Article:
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Diabetic Eye Disease

Diabetic Eye Disease

What Is Diabetes?

Diabetes is a disease that affects the body’s ability to produce or use insulin effectively to control blood sugar (glucose) levels. Too much glucose in the blood for a long time can cause damage in many parts of the body. Diabetes can damage the heart, kidneys, and blood vessels. It damages small blood vessels in the eye as well.

What Is Diabetic Eye Disease?

Diabetic eye disease is a term for several eye problems that can all result from diabetes. Diabetic eye disease includes:

  • Diabetic retinopathy
  • Diabetic macular edema
  • Cataract
  • Glaucoma

Diabetic retinopathy

Diabetic retinopathy is when blood vessels in the retina swell, leak or close off completely. Abnormal new blood vessels can also grow on the surface of the retina.

People who have diabetes or poor blood sugar control are at risk for diabetic retinopathy. Risk also increases the longer someone has diabetes.

Diabetic macular edema

Macular edema happens when fluid builds up on the retina and causes swelling and blurry vision. Diabetes can cause macular edema. Diabetic macular edema can lead to permanent vision loss.

Diabetes and cataracts

Excess blood sugar from diabetes can causes cataracts. You may need cataract surgery to remove lenses that are clouded by the effects of diabetes. Maintaining good control of your blood sugar helps prevent permanent clouding of the lens and surgery.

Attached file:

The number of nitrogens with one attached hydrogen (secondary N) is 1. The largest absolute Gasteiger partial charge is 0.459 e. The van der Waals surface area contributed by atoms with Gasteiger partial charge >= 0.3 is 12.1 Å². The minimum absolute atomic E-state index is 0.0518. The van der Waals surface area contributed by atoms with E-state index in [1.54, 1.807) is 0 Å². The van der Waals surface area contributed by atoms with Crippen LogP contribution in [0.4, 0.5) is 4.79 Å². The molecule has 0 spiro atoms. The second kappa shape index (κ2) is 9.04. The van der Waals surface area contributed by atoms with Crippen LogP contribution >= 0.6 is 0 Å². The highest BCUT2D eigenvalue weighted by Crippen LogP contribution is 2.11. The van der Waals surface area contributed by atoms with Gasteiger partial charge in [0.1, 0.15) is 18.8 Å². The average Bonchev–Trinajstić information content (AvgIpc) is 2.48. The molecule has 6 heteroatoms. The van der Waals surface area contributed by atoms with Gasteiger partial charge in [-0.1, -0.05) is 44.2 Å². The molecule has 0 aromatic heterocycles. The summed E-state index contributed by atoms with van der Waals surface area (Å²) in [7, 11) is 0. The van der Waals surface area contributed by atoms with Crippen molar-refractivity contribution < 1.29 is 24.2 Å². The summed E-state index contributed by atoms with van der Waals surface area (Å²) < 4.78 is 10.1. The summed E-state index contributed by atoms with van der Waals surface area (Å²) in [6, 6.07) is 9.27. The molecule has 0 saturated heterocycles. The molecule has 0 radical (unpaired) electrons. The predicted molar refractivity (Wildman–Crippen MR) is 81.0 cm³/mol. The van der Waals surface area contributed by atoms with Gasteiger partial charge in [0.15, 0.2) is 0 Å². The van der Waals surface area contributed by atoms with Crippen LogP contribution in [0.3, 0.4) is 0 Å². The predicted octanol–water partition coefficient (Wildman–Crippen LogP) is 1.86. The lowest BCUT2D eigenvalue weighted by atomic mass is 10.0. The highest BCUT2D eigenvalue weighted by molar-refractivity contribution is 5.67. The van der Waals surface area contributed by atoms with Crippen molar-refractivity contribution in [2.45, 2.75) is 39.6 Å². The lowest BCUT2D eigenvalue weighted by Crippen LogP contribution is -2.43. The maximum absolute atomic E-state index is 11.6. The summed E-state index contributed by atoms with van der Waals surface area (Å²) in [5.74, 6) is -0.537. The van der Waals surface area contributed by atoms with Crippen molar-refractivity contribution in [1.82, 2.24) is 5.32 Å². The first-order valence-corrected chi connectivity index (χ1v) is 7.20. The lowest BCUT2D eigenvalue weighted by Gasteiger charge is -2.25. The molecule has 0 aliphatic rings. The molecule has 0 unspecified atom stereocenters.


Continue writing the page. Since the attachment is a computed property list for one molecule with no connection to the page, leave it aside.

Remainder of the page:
Diabetes and glaucoma

Glaucoma is a group of diseases that cause damage to your eye’s optic nerve. This damage leads to irreversible loss of vision. Having diabetes doubles your chance of getting glaucoma.

What Other Eye Problems Are Related to Diabetes?

Diabetes can cause vision problems even if you do not have a form of diabetic eye disease.

If your blood sugar levels change quickly, it can affect the shape of your eye’s lens, causing blurry vision. Your vision goes back to normal after your blood sugar stabilizes. Have your blood sugar controlled before getting your eyeglasses prescription checked. This ensures you receive the correct prescription.

Diabetes is a risk factor for several other eye diseases. They include:

  • Branch retinal vein occlusion (BRVO)
  • Central retinal vein occlusion (CRVO)

Take Steps to Protect Your Vision

To prevent eye damage from diabetes, maintain good control of your blood sugar. Follow your primary care physician’s diet and exercise plan. If you have not had an eye exam with an ophthalmologist, it is crucial to get one now. Be sure to never skip the follow-up exams that your ophthalmologist recommends.

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